If she’s aware of the significance of all of this, Dot seems appreciative but unimpressed. When she released Ready! Get! Go!—her 2013 solo debut with the Dot Wiggin Band—she hadn’t played more than a few one-off shows since the Shaggs disbanded in 1975. Since the end of that tour, she has spent her time much as she had before her return to music, caring for her family and two ailing pugs back in her hometown of Fremont, New Hampshire. Ask her about the reissue and the current groundswell of attention, and she has no answers. “I had nothing to do it with—put it that way,” she says. “I was kind of surprised to hear about it. But it was a good surprise.”
Now as before, to listen to the Shaggs is to drop into an alternate universe of ‘60s pop, one where kids sing about how great their parents are and how much they love Jesus with eerie sing-along choruses and half-tuned guitars. It’s like discovering the folk music of a culture you can barely believe exists, where all of the conventions of rhythm and tone are upended. The patterns are elliptical and random. The melodies bend and sigh, often tapering off at odd points and never resolving quite where you expect. Adding to the surreal quality, it sounds as if the sisters all can play in time but can’t play in time with each other, leading to the impression of three musicians performing slightly different songs simultaneously.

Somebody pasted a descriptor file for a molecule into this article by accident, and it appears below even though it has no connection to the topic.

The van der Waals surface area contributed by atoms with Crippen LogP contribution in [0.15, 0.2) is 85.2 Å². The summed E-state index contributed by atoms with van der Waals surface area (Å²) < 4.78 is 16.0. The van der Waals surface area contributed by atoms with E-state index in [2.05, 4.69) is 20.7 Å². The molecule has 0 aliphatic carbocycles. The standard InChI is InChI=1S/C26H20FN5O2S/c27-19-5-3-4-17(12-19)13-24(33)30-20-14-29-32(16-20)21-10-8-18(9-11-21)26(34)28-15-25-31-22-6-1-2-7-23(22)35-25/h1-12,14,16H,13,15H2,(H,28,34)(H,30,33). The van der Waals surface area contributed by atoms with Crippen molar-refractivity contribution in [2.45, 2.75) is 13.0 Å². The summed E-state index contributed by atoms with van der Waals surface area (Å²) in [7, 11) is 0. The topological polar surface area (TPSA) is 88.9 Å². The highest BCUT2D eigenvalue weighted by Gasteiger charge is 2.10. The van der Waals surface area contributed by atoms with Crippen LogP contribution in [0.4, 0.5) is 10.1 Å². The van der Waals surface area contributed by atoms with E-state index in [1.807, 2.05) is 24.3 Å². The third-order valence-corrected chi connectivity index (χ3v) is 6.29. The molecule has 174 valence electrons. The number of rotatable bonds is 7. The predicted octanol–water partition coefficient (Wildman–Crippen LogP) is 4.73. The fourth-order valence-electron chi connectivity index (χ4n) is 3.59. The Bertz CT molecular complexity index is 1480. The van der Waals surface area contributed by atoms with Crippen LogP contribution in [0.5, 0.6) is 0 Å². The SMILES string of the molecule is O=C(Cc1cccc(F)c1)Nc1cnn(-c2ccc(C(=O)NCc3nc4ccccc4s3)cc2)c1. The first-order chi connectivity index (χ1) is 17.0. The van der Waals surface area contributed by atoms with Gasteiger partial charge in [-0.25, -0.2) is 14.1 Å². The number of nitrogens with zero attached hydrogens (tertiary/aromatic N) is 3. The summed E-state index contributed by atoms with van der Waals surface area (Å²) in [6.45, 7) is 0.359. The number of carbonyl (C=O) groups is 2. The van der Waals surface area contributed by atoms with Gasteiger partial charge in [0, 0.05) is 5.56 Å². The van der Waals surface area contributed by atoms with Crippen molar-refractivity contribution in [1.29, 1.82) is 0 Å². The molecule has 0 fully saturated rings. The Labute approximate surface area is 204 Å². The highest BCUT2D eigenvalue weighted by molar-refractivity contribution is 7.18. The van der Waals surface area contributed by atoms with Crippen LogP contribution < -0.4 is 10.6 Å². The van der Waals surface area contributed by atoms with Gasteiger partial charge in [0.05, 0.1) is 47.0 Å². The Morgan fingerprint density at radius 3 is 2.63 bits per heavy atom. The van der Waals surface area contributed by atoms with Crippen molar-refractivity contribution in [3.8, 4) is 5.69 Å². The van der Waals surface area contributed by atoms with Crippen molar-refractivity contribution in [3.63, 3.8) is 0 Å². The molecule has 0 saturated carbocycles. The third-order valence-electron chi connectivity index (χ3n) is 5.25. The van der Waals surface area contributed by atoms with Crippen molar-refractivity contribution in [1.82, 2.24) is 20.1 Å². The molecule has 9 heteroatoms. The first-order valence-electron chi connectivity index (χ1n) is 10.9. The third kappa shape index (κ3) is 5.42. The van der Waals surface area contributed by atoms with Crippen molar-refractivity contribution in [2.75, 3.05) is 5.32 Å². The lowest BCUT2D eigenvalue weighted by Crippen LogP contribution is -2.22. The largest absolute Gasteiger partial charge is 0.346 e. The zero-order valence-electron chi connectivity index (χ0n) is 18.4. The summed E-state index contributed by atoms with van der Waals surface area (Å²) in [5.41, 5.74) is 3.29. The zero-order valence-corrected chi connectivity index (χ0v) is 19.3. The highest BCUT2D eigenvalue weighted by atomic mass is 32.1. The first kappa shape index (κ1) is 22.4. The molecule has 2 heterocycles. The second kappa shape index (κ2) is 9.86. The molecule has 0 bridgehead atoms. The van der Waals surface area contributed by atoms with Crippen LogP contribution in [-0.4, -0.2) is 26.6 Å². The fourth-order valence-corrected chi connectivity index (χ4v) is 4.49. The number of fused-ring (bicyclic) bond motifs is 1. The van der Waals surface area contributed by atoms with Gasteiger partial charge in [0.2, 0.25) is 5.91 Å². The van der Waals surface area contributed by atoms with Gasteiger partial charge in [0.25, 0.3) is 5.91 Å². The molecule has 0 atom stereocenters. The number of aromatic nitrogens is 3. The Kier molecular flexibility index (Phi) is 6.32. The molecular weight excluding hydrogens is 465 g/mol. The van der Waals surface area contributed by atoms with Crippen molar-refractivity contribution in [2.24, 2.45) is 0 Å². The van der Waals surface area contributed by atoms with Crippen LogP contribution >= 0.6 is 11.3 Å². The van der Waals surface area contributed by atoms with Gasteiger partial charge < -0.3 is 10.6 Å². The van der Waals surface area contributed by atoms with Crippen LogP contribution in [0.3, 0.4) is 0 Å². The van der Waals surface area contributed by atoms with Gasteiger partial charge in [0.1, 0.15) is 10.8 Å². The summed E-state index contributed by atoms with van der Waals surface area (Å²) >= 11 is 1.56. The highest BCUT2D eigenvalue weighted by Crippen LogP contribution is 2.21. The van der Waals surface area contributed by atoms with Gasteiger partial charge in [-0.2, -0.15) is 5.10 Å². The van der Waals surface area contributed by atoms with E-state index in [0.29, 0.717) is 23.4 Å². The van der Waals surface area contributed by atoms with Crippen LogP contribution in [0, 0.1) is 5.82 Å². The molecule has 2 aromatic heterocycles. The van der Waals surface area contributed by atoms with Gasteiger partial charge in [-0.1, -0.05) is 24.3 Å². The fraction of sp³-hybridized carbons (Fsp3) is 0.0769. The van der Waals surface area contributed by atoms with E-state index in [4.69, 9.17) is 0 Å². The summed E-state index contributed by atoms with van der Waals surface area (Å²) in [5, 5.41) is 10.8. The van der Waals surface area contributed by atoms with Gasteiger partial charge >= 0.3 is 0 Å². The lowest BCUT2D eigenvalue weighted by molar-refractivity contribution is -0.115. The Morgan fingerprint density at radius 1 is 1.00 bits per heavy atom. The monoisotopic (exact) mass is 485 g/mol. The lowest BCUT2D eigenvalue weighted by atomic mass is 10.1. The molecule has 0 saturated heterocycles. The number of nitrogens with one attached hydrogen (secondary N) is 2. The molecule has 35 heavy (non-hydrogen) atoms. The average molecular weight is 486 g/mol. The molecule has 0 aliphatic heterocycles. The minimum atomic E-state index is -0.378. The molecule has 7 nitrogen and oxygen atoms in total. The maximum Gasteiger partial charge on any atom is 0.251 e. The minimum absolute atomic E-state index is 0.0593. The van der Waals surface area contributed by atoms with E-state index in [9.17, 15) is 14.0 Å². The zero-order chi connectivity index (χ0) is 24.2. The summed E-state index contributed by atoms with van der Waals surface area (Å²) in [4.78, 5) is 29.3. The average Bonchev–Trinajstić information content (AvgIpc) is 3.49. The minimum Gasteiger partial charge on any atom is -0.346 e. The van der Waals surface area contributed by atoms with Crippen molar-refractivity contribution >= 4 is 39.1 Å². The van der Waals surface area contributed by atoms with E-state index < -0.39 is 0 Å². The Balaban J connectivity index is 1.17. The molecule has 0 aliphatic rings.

Betty strums her guitar and doubles Dot’s vocals, often a beat behind on both. Helen is a wrecking ball of a drummer, going off into drum rolls whenever she feels like it, often playing loud in the song’s quiet parts and quiet in the loud parts. She clearly has some genuine chops, but one gets the impression that much of her problem was simply in syncing up with the peculiar rhythms in Dot’s songs, arrangements that were so nuanced and idiosyncratic that Glenn Kotche would have struggled to map them out. As a test, just try to ignore the drums and tap out a consistent rhythm with your finger. You will struggle.
The lyrics—the most conventional aspect in the mix—are also at times baffling in their own way. Songs routinely break meter and rhyme scheme. “My Pal Foot Foot”—a song about a lost cat—never identifies the missing character as an animal at all. The song’s protagonist goes to the cat’s house, only to be told by the people there “Foot Foot don’t live here no more.” Foot Foot eventually comes home, but by the end of the story you have more questions than answers. (Why does Foot Foot have his own house? Does he have renters?)